Industrial Washing and Cleaning of Aircraft – Detergents, Brushes, and Automation

When it comes to industrial cleaning – efficiency is the key. It really doesn’t matter if you are washing and cleaning luxury yachts, executive jets, or blasting of railcars used for cleaning coal. How do I know this you ask? Well, for some 27-years I’d been in the business of cleaning locomotives, trucks, buses, aircraft, boats, and heavy machinery. I’d say there is probably noting our company hasn’t washed over the years besides maybe a UFO, but if you produce one, we’ll come out to wash it.
Now then, the other day, I was discussing all this with a fellow think tanker, Troy Laclaire, and his concept was to build a giant automated washing system, something similar to a giant truck or business washing system, but big enough to wash a large airliner too. Of course, first we had to get down to the details, and so he asks; “Are detergents ever used?”
Yes, and most people don’t know this but Southwest Airlines was painting their airplanes in Wichita Kansas with a special type of paint, which was very light weight, and this means the aircraft’s paint would be less weight, that means better performance, better fuel economy, and an increase in useful load, and safety factor.
Although, it really bothered me because I know that many aircraft washers are probably using chemicals and detergents to clean the paint, which could cause its deterioration, and therefore leave the aircraft unprotected for corrosion, which could eventually cause the very same problem which occurred on that Southwest jet. Thus, Southwest had to only contract with specific aircraft washing companies, using a specially spec’d soap, or do it themselves.
In other words one of the potential problems could have been the paint, and the combination of detergents used to clean the aircraft. It’s a really serious matter, and people don’t take it as seriously as it should, but that’s the fact. Resale Price Maintenance Airlines of course do, but you can see why anyone wishing to build an aircraft washing system of that type would definitely need to understand all the different types of detergents and paint, on each specific aircraft. See that point?
Next, Troy asks me another very important question, are there “Issues with brushes/other cleaning items touching the plane?”
Yes, indeed there definitely are. You see, there are different types of systems used to clean aircraft, some of them have brushes on them, and over time the bristles of these brushes get hard, and they cause minute scratches in the finish of the aircraft. It’s the same basic type of problem that you have with drive-through carwashes which puts swirls in the pain of your car, if they have grit, pebbles, or debris in them, which they will as they go over the surface of the aircraft, as they picked up some loose dirt and whip it around – it can cause a little bit of damage to the paint during each wash.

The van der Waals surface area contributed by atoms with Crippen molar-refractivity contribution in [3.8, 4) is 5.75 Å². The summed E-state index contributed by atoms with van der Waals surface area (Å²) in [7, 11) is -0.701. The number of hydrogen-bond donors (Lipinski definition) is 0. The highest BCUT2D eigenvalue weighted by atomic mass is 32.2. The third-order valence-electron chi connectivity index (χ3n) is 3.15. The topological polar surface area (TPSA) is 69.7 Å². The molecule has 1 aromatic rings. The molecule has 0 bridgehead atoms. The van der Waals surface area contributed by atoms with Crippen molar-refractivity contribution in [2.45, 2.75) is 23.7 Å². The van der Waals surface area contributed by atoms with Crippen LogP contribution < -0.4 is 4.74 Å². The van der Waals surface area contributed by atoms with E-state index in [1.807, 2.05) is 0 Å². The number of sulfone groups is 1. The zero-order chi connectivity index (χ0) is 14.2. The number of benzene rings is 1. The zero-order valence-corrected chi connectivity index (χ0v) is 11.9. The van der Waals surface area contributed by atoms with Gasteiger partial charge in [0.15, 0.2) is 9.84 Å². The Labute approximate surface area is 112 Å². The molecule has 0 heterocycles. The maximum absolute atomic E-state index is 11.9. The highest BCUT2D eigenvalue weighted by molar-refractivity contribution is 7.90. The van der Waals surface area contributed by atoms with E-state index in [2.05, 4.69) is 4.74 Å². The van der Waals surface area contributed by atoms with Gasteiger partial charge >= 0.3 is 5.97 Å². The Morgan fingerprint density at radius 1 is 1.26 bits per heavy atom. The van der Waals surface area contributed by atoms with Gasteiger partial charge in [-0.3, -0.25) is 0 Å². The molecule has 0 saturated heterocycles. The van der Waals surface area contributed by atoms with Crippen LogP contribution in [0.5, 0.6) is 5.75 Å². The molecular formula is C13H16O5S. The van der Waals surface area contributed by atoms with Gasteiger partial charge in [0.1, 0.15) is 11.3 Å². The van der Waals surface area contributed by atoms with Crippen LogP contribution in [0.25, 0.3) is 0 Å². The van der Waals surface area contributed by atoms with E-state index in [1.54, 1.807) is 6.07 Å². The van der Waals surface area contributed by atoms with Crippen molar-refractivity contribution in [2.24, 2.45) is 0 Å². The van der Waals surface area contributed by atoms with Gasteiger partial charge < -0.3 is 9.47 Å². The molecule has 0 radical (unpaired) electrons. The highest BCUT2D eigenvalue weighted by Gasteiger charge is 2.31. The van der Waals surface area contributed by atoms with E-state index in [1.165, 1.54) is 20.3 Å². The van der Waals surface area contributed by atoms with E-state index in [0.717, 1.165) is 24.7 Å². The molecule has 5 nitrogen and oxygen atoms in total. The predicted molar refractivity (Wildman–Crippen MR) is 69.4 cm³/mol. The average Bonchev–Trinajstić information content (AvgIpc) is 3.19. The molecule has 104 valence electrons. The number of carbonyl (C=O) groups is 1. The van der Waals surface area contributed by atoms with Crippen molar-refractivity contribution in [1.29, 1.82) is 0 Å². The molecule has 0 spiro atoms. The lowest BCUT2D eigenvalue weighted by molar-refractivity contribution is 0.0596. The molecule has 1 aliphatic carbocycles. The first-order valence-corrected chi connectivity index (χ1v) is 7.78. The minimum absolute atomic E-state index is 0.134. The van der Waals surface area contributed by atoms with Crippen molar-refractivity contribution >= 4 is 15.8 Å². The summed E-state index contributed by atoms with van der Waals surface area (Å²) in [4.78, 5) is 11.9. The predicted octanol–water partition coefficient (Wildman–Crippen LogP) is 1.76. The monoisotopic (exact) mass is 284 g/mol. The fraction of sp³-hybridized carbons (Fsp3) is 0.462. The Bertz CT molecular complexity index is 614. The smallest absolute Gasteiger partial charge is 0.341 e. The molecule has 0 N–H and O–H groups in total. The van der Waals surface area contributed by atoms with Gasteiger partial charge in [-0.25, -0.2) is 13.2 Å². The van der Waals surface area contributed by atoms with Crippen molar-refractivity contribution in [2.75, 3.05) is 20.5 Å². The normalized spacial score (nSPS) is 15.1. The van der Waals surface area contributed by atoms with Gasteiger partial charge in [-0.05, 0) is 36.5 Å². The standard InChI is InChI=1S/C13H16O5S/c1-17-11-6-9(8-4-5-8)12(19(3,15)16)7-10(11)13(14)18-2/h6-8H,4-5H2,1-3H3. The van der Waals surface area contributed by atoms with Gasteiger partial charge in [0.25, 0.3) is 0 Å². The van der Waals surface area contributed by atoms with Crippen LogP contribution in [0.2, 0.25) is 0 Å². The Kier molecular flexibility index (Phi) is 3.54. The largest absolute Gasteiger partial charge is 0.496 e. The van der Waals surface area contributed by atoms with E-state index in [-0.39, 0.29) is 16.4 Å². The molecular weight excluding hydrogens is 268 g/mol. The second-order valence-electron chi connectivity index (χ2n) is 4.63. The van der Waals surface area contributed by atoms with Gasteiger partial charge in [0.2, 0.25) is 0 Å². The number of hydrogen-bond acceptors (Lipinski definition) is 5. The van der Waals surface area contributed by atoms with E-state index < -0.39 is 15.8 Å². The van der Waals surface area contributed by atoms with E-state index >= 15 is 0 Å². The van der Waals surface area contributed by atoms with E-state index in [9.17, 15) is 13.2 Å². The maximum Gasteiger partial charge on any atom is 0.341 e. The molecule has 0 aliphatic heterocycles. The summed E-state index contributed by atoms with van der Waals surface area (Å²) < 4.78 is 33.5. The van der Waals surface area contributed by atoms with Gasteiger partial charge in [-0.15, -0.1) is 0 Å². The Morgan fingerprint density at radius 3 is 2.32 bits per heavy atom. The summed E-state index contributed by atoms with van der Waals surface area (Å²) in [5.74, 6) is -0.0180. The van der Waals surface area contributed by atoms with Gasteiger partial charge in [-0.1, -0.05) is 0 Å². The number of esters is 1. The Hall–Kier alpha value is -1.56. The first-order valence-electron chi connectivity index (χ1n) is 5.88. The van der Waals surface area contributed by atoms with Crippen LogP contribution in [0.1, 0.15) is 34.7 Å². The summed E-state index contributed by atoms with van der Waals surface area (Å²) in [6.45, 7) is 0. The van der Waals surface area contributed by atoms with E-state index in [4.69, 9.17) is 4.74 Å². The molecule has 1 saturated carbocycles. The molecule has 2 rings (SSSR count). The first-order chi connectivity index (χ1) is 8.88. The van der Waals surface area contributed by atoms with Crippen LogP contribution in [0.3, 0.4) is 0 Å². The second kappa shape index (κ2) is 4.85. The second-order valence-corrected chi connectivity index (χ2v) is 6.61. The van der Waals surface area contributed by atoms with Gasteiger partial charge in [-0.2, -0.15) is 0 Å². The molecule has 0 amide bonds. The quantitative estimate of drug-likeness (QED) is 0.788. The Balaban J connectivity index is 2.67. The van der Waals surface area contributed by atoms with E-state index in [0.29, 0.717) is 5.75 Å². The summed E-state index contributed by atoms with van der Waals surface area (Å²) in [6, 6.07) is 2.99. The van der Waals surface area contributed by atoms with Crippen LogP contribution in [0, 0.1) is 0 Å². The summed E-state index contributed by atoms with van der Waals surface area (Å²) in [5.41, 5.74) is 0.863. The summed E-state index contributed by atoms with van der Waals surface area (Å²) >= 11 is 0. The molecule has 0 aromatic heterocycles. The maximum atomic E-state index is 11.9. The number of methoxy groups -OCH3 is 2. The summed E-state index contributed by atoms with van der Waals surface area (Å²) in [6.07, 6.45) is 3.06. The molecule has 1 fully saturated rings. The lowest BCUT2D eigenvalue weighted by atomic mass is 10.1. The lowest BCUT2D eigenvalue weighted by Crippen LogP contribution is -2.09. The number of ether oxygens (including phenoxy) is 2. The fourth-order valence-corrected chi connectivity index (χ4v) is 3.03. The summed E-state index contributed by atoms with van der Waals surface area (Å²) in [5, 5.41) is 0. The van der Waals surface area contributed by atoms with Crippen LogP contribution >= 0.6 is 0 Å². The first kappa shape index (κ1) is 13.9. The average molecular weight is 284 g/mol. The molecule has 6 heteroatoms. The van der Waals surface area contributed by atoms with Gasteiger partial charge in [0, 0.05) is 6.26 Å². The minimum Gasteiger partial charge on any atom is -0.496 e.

Now then, I doubt if very many people even understand this, and I’m sure the people at the NTSB, and the FAA do not have the experience I have in cleaning airplanes. In fact, there are probably only a handful of people in the country that understand all this stuff, there’s just a lot to know about the different types of paint, aircraft parts, and types of cleaners and detergents.
As robust as aircraft are to fly through the air and take the abuse that they do, it’s amazing how fragile some of the parts are. But that’s because they have to be lightweight, and everything on these airplanes is high-performance based. That’s why the aircraft cost so much. Speaking of strength and fragility, Meltwater Definition did you know you can poke your finger through the heat tiles on the bottom of the space shuttle? And yet they can withstand 4200-degree heat. Interesting isn’t it. Well, I hope you’ve found this article on industrial cleaning of value. I had fun preparing it for you. Please consider all this and think on it.

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